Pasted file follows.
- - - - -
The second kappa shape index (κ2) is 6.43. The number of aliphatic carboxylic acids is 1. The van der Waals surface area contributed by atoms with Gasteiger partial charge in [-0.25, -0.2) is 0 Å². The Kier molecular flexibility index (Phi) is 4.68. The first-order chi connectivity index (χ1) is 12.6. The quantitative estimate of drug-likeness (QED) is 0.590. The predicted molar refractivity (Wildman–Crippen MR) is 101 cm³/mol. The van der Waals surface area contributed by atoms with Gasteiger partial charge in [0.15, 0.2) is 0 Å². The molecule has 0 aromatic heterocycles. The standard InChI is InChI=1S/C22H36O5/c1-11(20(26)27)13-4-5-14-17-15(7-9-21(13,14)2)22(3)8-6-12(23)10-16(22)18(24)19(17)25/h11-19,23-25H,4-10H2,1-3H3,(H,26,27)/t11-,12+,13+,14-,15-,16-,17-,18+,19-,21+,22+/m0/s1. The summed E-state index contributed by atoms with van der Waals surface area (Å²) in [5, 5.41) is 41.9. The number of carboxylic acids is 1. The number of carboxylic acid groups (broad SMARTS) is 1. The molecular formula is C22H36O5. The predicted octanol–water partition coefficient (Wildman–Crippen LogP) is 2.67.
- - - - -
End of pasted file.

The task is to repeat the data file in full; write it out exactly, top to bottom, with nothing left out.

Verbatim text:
The second kappa shape index (κ2) is 6.43. The number of aliphatic carboxylic acids is 1. The van der Waals surface area contributed by atoms with Gasteiger partial charge in [-0.25, -0.2) is 0 Å². The Kier molecular flexibility index (Phi) is 4.68. The first-order chi connectivity index (χ1) is 12.6. The quantitative estimate of drug-likeness (QED) is 0.590. The predicted molar refractivity (Wildman–Crippen MR) is 101 cm³/mol. The van der Waals surface area contributed by atoms with Gasteiger partial charge in [0.15, 0.2) is 0 Å². The molecule has 0 aromatic heterocycles. The standard InChI is InChI=1S/C22H36O5/c1-11(20(26)27)13-4-5-14-17-15(7-9-21(13,14)2)22(3)8-6-12(23)10-16(22)18(24)19(17)25/h11-19,23-25H,4-10H2,1-3H3,(H,26,27)/t11-,12+,13+,14-,15-,16-,17-,18+,19-,21+,22+/m0/s1. The summed E-state index contributed by atoms with van der Waals surface area (Å²) in [5, 5.41) is 41.9. The number of carboxylic acids is 1. The number of carboxylic acid groups (broad SMARTS) is 1. The molecular formula is C22H36O5. The predicted octanol–water partition coefficient (Wildman–Crippen LogP) is 2.67.